The horror film genre has existed since the dawn of cinema, always adapting and evolving along with the medium itself, and always seeking to entertain, thrill, and scare the pants off of moviegoers. The first horror films were inventive yet modest, and they bear little resemblance to the horror films of today, but knowledge of their existence and influence is essential to understanding why the horror genre has remained so popular for over a century.
The oldest known horror film was a three-minute short titled Le Manoir du diable (The House of the Devil), directed by French filmmaker Georges Méliès in 1896. Méliès was a pioneer of early cinema, famous for his fancifully ambitious production designs, impressive special effects, and innovative editing. The Haunted Castle is very characteristic of his work: through trick editing, the main character witnesses the conjuring of skeletons, bats, and the Devil himself. These spooky images probably weren’t meant to scare contemporary audiences, but the film laid the groundwork for what was to come, introducing imagery and tropes that, for decades, have defined what a horror film looks like. If you have a few minutes, I highly recommend checking it out below.
Other filmmakers soon began copying Méliès’ editing techniques, producing short horror films of their own, though none of these early experiments can be considered scary by modern standards. Nevertheless, film historians and horror enthusiasts have identified a few of these early films as worthy of particular attention, including Segundo de Chomón’s La casa hechizada (The House of Ghosts, 1908) and Walter R. Booth’s The Haunted Curiosity Shop (1901). In the 1910s, several filmmakers began adapting popular horror (or horror-adjacent) literature, often with bigger budgets, bigger sets, and more impressive special effects. Examples include a Thomas Edison-produced adaptation of Frankenstein (1910) and the very ambitious Italian film L’Inferno (1911), based on the first part of Dante’s Divine Comedy. L’Inferno, which cost over 100,000 Lire and was almost 70 minutes long, forced theater owners to raise their ticket prices. All of the films mentioned above are available to watch on YouTube.
In the early 1920s, horror cinema took a giant leap forward with the premiere of two iconic German films, both influenced by the German Expressionist artistic movement. The first, Robert Wiene’s The Cabinet of Dr. Caligari (1920), tells a weird story about a mad doctor who hypnotizes a sleepwalker (played by Conrad Veidt) to commit murder. It is famous for its production design, utilizing sharp or twisting lines, high-contrast lighting, and distorted perspective to achieve an unusually eerie effect. According to legend, audience members screamed and fainted during the premiere. The film was an immediate box office success, but its most last impact was due to its visual style, which continues to influence films to this day. The Babadook (2014), for example, is just one of the many films that owe a debt to Dr. Caligari’s off-kilter imagery. The entire film is available to watch below:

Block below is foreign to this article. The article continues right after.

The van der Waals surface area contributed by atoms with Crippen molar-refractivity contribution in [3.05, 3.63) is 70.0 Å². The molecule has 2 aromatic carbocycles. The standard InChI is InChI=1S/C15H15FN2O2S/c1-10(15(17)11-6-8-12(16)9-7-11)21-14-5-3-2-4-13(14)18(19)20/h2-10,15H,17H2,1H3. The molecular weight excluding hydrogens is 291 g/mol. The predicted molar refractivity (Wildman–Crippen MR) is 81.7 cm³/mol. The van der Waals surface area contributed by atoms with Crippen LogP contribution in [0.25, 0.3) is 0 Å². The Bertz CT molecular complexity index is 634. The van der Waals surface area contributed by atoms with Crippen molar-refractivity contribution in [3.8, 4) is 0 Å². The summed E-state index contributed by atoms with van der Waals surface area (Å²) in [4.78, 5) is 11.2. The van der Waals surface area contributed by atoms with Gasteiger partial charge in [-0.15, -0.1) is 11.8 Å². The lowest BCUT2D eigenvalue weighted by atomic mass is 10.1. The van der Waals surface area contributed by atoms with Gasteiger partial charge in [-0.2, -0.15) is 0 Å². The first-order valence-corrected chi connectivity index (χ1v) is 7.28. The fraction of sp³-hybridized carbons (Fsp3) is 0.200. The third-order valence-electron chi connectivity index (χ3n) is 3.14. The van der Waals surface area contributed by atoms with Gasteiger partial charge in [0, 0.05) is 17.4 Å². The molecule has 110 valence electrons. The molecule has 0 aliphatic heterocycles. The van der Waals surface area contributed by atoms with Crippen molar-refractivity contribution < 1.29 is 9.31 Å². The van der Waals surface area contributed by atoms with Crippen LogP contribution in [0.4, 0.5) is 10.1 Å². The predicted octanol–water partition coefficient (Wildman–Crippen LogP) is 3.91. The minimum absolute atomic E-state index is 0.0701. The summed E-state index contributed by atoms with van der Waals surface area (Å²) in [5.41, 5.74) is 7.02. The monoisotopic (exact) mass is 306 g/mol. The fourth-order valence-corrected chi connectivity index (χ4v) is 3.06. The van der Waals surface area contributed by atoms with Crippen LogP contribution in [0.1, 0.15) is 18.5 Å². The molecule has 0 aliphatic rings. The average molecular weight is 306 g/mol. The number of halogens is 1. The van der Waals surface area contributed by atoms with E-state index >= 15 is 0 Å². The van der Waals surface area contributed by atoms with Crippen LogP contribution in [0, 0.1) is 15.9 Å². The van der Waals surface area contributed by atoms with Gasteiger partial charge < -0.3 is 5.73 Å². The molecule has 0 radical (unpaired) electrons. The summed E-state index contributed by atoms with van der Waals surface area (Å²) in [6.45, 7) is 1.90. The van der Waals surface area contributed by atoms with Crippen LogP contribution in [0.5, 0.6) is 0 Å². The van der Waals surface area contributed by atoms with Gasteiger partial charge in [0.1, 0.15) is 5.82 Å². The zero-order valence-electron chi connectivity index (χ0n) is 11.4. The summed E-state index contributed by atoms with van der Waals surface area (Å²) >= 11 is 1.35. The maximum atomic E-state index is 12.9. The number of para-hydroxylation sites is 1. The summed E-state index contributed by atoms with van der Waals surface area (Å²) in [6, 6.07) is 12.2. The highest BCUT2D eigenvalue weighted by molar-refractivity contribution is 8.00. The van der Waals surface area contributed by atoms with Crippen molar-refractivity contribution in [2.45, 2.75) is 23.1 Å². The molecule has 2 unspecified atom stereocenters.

If I could recommend just one film from this early era of horror cinema, however, it would be another iconic German Expressionist horror movie: Nosferatu, eine Symphonie des Grauens (Nosferatu, a Symphony of Horror, 1922). An unauthorized adaptation of Bram Stoker’s Dracula novel, Nosferatu was almost lost forever when Stoker’s heirs sued for all copies of the film to be destroyed, but a single print survived, smuggled out of Germany and duplicated so that it could be distributed all over the world. Almost one hundred years later, its public domain status has ensured that its popularity continues to grow.
Nosferatu, like Dr. Caligari, was strongly influenced by the German Expressionist movement. It is a cinematic fever dream, a nightmare constructed of menacing shadows, stylized settings, and an unsettling villain. Before Bela Lugosi donned Count Dracula’s cape, German actor Max Schreck portrayed a very different version of the character. His Dracula (renamed Count Orlok in an attempt to avoid copyright issues) is very different from Lugosi’s portrayal, eschewing the feigned hospitality and slow, strangely magnetic personality for something more animalistic, weirder, and more visually terrifying.
Schreck’s Count Orlok is, in some ways, much closer to Stoker’s original characterization of Dracula than many of the actors who played the character in the decades to come. His image has become iconic in its own way, influencing the visual design of the character Kurt Barlow in the 1979 adaptation of Stephen King’s novel Salem’s Lot, inspiring a remake by filmmaker Werner Herzog and a fictionalized making-of film starring Willem Dafoe, and famously popping up in an episode of SpongeBob SquarePants! Nosferatu is, without a doubt, the greatest horror film of the silent era, and one of the most influential horror films ever made. If you can find the time this October, I highly recommend watching the entire film in the YouTube video linked below: